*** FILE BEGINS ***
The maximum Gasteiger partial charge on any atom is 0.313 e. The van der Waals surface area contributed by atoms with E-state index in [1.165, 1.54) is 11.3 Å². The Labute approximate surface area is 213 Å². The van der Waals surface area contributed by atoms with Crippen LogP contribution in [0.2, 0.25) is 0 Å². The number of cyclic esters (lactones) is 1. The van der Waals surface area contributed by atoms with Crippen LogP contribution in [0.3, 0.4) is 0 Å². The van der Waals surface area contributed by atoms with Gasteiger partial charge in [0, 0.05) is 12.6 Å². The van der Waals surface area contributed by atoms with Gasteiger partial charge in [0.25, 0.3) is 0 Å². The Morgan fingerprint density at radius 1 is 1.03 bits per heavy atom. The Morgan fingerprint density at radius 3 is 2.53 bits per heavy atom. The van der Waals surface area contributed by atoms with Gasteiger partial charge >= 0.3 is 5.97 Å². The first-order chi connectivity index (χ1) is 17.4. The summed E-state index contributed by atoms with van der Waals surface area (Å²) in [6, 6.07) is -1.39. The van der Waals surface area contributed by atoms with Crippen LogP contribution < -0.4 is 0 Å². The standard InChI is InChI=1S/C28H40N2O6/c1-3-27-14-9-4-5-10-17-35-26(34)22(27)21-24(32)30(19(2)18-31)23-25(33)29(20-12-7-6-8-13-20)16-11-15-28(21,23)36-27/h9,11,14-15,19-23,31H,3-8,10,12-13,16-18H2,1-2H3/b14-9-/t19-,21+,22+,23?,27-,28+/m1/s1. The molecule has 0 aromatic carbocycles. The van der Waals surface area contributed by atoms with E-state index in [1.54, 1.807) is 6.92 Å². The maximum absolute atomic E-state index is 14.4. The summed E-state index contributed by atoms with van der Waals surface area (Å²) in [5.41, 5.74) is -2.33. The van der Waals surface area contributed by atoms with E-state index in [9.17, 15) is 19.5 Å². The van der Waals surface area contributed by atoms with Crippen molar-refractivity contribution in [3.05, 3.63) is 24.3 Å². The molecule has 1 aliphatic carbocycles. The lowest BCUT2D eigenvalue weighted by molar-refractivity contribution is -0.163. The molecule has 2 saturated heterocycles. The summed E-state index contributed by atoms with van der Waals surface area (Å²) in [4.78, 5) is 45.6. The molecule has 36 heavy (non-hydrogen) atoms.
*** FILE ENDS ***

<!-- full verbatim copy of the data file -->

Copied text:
The maximum Gasteiger partial charge on any atom is 0.313 e. The van der Waals surface area contributed by atoms with E-state index in [1.165, 1.54) is 11.3 Å². The Labute approximate surface area is 213 Å². The van der Waals surface area contributed by atoms with Crippen LogP contribution in [0.2, 0.25) is 0 Å². The number of cyclic esters (lactones) is 1. The van der Waals surface area contributed by atoms with Crippen LogP contribution in [0.3, 0.4) is 0 Å². The van der Waals surface area contributed by atoms with Gasteiger partial charge in [0, 0.05) is 12.6 Å². The van der Waals surface area contributed by atoms with Gasteiger partial charge in [0.25, 0.3) is 0 Å². The Morgan fingerprint density at radius 1 is 1.03 bits per heavy atom. The Morgan fingerprint density at radius 3 is 2.53 bits per heavy atom. The van der Waals surface area contributed by atoms with Gasteiger partial charge >= 0.3 is 5.97 Å². The first-order chi connectivity index (χ1) is 17.4. The summed E-state index contributed by atoms with van der Waals surface area (Å²) in [6, 6.07) is -1.39. The van der Waals surface area contributed by atoms with Crippen LogP contribution < -0.4 is 0 Å². The standard InChI is InChI=1S/C28H40N2O6/c1-3-27-14-9-4-5-10-17-35-26(34)22(27)21-24(32)30(19(2)18-31)23-25(33)29(20-12-7-6-8-13-20)16-11-15-28(21,23)36-27/h9,11,14-15,19-23,31H,3-8,10,12-13,16-18H2,1-2H3/b14-9-/t19-,21+,22+,23?,27-,28+/m1/s1. The molecule has 0 aromatic carbocycles. The van der Waals surface area contributed by atoms with E-state index in [1.54, 1.807) is 6.92 Å². The maximum absolute atomic E-state index is 14.4. The summed E-state index contributed by atoms with van der Waals surface area (Å²) in [5.41, 5.74) is -2.33. The van der Waals surface area contributed by atoms with E-state index in [9.17, 15) is 19.5 Å². The van der Waals surface area contributed by atoms with Crippen molar-refractivity contribution in [3.05, 3.63) is 24.3 Å². The molecule has 1 aliphatic carbocycles. The lowest BCUT2D eigenvalue weighted by molar-refractivity contribution is -0.163. The molecule has 2 saturated heterocycles. The summed E-state index contributed by atoms with van der Waals surface area (Å²) in [4.78, 5) is 45.6. The molecule has 36 heavy (non-hydrogen) atoms.